Louisville Water Works Museum Pipediver Tool
In March 2013, Louisville Water Company (LWC) will open its “WaterWorks Museum” located in its original pumping station built in 1860. The original pump station and water tower have stood on the banks of the Ohio River for over 150 years and act as a visual icon for the city. Both buildings are now National Historic Landmarks.
The museum will highlight LWC’s considerable archive of historic photographs, films and memorabilia and explore the company’s contributions to water delivery through its innovations in science, engineering and architecture. It will also feature hundreds of photographs, some dating back to 1860, handwritten minutes and customer notes, original architectural drawings, pieces of the original water mains, meters and tools.
Included in the exhibit will be a model of the PipeDiver® tool to commemorate a condition assessment project completed in 2011. The project focused on LWC’s proactive pipeline management approach that addressed deterioration in its Prestressed Concrete Cylinder Pipe (PCCP).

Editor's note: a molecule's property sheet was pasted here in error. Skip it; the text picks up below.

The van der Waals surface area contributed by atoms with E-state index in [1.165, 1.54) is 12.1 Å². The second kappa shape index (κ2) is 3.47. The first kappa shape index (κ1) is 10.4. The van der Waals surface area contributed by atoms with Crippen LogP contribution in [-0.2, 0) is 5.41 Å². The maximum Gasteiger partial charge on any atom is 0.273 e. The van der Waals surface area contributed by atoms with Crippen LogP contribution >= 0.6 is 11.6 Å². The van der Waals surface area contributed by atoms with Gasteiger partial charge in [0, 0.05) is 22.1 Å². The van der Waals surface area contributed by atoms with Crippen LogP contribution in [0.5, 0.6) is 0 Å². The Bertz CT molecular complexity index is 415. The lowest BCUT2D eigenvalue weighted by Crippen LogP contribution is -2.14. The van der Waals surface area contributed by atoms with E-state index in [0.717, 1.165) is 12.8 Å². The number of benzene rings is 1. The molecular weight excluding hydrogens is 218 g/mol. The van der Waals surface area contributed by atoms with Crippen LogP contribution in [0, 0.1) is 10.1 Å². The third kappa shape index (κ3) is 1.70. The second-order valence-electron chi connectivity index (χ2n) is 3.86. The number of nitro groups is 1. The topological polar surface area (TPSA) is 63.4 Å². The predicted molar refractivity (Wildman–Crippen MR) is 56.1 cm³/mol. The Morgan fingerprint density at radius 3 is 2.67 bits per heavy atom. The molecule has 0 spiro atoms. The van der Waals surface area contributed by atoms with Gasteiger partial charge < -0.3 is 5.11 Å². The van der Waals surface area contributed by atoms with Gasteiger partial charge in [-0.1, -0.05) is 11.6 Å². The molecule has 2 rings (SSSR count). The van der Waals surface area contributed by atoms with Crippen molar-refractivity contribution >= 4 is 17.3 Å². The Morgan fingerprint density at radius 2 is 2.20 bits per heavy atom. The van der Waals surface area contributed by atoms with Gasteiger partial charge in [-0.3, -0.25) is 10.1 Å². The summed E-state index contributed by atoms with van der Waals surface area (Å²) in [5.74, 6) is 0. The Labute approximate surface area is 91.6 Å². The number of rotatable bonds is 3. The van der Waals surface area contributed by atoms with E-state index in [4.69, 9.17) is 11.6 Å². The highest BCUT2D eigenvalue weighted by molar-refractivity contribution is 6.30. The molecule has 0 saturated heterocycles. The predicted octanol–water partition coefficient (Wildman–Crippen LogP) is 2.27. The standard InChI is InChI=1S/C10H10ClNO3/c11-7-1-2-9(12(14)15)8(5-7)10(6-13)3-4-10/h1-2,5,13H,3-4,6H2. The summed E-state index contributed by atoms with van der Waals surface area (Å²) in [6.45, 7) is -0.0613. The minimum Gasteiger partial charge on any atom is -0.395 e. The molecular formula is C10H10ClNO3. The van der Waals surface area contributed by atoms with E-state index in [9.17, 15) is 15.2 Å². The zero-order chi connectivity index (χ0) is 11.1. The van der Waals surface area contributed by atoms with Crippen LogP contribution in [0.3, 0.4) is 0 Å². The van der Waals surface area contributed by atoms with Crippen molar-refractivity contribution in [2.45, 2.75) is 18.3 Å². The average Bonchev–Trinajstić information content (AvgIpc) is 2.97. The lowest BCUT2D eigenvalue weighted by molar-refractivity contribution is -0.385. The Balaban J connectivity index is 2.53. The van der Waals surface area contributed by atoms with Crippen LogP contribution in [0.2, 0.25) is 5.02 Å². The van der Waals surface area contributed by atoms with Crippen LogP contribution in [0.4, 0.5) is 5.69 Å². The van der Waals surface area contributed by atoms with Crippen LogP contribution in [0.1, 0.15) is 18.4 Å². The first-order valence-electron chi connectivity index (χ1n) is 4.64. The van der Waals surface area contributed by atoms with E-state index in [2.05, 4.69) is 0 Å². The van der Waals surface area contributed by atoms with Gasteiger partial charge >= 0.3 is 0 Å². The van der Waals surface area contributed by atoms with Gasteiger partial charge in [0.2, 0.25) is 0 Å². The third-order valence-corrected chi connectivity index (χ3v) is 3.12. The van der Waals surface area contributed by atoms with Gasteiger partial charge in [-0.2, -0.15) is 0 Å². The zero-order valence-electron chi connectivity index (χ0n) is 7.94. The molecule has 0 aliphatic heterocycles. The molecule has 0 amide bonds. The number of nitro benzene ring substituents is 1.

The PipeDiver tool is a free-swimming electromagnetic (EM) platform used to identify and quantify wire breaks in PCCP. The EM sensor collects a magnetic signature reading as the tool traverses the pipeline and identifies anomalies produced by wire breaks. The tool operates while the pipeline remains in service, allowing LWC to avoid shutting down service to assess the condition of its most critical pipelines.
The WaterWorks Museum will commemorate Louisville’s commitment to water service delivery.
LWC inspects about 8 to 10 miles of PCCP annually. Typically, between 2 and 4 percent of LWC’s PCCP is found to have deterioration, while less than 1 percent needs to be addressed immediately. This is consistent with industry averages, meaning it is most cost-effective to complete condition assessment and address isolated problems before replacing large sections of pipe, which carries a huge cost.
Pure Technologies’ data from over 8,000 miles of pressure pipe condition assessment indicates that only a small percentage of pipes (less than 5 percent) are in need of repair and therefore have a significant remaining useful life. Condition assessment data also suggests that pipe distress is localized and a significant ROI can be achieved by locating and addressing isolated problems through structural inspection.
In 2011, Louisville Water Company completed an 8.8-mile non-destructive assessment of a 5-foot PCCP transmission main to determine its baseline condition.
Specifically designed for structural assessment of Prestressed Concrete Cylinder Pipe (PCCP) lines that are live or can’t be taken out of service due to a lack of redundancy or operational constraints.